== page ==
There appears to be little research on the personal and contextual characteristics predicting disaster volunteering (as opposed to volunteering in general). However, it offers similar rewards, and possibly additional ones. Volunteers at the September 11th disaster reported a compelling need to help, to the extent that they lied to officials in order to be able to do something. One possibility is that a psychological process of personalization and identification with the disaster and disaster victims (e.g., “we’re all in this together”) predicts volunteering behaviour (Lowe & Fothergill, 2003; Westgate, 1975). However, public convergence and volunteering may to some extent be culturally bound; mass volunteering was not seen in Japan before the Kobe earthquake in 1995 (Tierney, Lindell, & Perry, 2001a), and most reports deal with US disasters.
However volunteering appears to serve some positive functions both for individuals and for communities. Individuals volunteering in the aftermath of the September 11th attacks found it empowering and therapeutic, possibly because it allowed them to redefine the situation more positively through action and interpretation. In this sense volunteers are also victims who are benefited by being allowed to volunteer (Lowe & Fothergill, 2003). Volunteering is therapeutic for the community as a whole and should be planned for in ways that allow those who do not have obvious skills to also volunteer (e.g., in off-scene work) to fulfil the need to do something.
There is a general consensus in the literature about the need for management of volunteers in the disaster situation, so as to ensure that they do not impede the work of professional first responders and also to maximise the opportunities and assets that the public may provide. In the case of the September 11th attacks, the Red Cross were able to process 15,000 volunteers in 18 days, but a further 7,000 offers were received (Lowe & Fothergill, 2003). A report into the human response to the Flixborough disaster concluded that, given the right materials and equipment (e.g., first aid materials, tea-making, telephones etc) in a safe position, “much of the primary work in elementary disaster relief will be carried out by the disaster stricken themselves to others in the same situation” (Westgate, 1975).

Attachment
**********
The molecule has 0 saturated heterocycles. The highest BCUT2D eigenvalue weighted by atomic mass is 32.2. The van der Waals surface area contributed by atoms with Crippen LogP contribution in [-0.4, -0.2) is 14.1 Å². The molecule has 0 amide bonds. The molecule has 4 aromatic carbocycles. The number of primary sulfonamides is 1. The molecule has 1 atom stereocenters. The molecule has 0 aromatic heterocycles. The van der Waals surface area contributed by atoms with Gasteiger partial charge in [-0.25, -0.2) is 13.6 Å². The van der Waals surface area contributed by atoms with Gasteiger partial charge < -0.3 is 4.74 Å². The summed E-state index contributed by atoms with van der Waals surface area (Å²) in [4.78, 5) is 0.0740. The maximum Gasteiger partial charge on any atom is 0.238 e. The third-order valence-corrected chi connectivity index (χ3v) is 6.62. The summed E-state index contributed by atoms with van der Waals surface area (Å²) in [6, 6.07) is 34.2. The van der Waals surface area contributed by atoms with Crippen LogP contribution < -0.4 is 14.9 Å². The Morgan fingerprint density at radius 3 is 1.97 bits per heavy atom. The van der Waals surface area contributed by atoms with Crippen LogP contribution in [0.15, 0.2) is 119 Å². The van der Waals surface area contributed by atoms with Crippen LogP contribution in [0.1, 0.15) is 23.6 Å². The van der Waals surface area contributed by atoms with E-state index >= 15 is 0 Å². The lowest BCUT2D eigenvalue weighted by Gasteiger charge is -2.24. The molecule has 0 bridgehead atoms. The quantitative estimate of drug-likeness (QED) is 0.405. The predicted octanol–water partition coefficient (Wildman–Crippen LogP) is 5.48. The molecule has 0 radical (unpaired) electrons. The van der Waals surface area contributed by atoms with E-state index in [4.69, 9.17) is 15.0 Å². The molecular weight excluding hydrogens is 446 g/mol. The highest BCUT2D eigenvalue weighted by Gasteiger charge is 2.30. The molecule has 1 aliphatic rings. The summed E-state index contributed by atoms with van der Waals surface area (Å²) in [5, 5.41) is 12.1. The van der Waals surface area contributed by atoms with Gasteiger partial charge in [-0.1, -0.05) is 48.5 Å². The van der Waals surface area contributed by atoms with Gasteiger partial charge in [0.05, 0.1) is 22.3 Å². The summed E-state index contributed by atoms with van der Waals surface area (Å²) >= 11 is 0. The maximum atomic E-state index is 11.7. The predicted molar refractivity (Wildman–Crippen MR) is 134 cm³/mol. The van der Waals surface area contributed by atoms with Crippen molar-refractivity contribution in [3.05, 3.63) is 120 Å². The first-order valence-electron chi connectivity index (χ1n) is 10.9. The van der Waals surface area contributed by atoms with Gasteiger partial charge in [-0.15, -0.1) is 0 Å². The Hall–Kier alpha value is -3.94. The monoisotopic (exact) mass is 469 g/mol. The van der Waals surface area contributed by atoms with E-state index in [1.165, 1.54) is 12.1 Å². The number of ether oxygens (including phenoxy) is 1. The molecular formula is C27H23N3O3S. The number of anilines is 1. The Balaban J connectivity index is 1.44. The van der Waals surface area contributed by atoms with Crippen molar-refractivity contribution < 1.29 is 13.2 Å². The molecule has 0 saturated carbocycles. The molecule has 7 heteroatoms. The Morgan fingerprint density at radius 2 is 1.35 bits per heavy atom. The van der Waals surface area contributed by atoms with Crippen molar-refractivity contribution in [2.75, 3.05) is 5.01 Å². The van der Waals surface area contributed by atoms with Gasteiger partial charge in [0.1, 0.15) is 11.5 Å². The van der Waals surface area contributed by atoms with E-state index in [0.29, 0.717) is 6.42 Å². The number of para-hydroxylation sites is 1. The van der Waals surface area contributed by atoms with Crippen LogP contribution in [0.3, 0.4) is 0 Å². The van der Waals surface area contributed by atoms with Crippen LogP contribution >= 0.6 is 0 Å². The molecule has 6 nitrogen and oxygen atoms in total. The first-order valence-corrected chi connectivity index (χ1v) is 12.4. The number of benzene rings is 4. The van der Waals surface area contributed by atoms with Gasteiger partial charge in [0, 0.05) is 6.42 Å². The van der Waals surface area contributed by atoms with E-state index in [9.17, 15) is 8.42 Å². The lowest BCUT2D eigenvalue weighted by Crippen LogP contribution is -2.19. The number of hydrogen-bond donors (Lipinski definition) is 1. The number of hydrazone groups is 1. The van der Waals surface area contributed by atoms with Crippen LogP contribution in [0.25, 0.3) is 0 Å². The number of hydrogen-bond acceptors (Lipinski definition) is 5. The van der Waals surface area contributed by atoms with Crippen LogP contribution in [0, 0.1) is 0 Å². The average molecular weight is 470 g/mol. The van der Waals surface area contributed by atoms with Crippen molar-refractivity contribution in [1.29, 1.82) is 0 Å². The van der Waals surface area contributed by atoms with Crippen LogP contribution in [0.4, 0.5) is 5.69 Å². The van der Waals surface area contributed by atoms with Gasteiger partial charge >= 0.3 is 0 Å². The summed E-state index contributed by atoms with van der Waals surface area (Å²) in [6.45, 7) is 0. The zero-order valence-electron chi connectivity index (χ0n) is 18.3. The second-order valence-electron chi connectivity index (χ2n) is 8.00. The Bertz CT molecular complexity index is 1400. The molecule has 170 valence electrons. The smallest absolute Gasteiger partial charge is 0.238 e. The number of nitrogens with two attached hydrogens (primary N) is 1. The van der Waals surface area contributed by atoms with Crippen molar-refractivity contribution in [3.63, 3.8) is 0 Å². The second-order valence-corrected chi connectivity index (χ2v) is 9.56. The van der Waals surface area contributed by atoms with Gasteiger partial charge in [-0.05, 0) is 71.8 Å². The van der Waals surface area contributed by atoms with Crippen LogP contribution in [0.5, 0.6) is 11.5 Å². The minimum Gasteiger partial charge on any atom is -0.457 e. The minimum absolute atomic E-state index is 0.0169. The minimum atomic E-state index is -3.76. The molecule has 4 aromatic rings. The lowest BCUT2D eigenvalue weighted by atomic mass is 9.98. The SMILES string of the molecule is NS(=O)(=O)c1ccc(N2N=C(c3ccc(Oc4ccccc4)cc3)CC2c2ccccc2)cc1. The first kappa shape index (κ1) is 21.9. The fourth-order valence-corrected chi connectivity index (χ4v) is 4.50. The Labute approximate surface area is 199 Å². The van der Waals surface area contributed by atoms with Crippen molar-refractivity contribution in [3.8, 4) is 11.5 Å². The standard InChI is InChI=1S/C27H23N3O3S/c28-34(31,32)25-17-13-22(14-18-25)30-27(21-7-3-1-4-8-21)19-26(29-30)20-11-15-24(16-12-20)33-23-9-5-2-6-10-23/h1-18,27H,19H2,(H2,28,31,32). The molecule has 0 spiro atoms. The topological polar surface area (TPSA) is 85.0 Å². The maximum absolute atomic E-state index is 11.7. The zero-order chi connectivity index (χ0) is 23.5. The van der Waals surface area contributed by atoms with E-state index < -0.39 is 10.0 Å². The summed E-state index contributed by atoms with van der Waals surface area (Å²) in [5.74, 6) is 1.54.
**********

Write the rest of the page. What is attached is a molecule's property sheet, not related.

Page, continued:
Large disaster situations are likely to present very complex scenarios, and the public can complement the resources of the professional first responders. In large scale disasters, volunteers are best used in their locality where they can provide knowledge of the local community and geography, and how to get things done locally. In this way, they can help to reduce the complexity of the situation (Clizbe, 2003; Lowe & Fothergill, 2003). However, one US study concluded that communities value local help, but that outsider help is necessary to correct for possible norms and biases, for example in the distribution of help, that flow from lines of power and social divisions. For example, local responses to elderly people may be sensitive to getting them help for medical complaints and injury, but not for restoring their property.
It is because of shared norms that local help may be particularly valued by victims, but nevertheless there is an important need for their work to be managed and coordinated by outside agencies. The report into the crash of Flight 93 at Shanksville on September 11th concluded that there was a need for those involved in emergency management education and training to build a greater understanding of how volunteer emergency response personnel and non-voluntary disaster site personnel navigate conflict and bureaucracy and find ways to cooperate with each other in the emergent post-impact disaster period (Grant, Hoover, Scarisbrick-Hauser, & Muffet, 2003). Management and coordination involves selection and training of volunteers and allocation to specific tasks including tasks that can be taken off paid workers. At the same time, adequate protection of volunteers (including psychological protection) needs to be catered for (Clizbe, 2003). Pre-planning in using the community as a resource is recommended in several reports. This can involve identifying existing demographic groups (e.g., retired professional people, and students who often have some training in their eventual profession), skills groups (e.g., from local companies), community groups and voluntary organizations; forming linkages among groups; providing training and exercises, and engaging them in the disaster pre-planning process (Grant, Hoover, Scarisbrick-Hauser, & Muffet, 2003; Lowe & Fothergill, 2003; K. J. Tierney, 2003; R. Wraith & Gordon, 1988).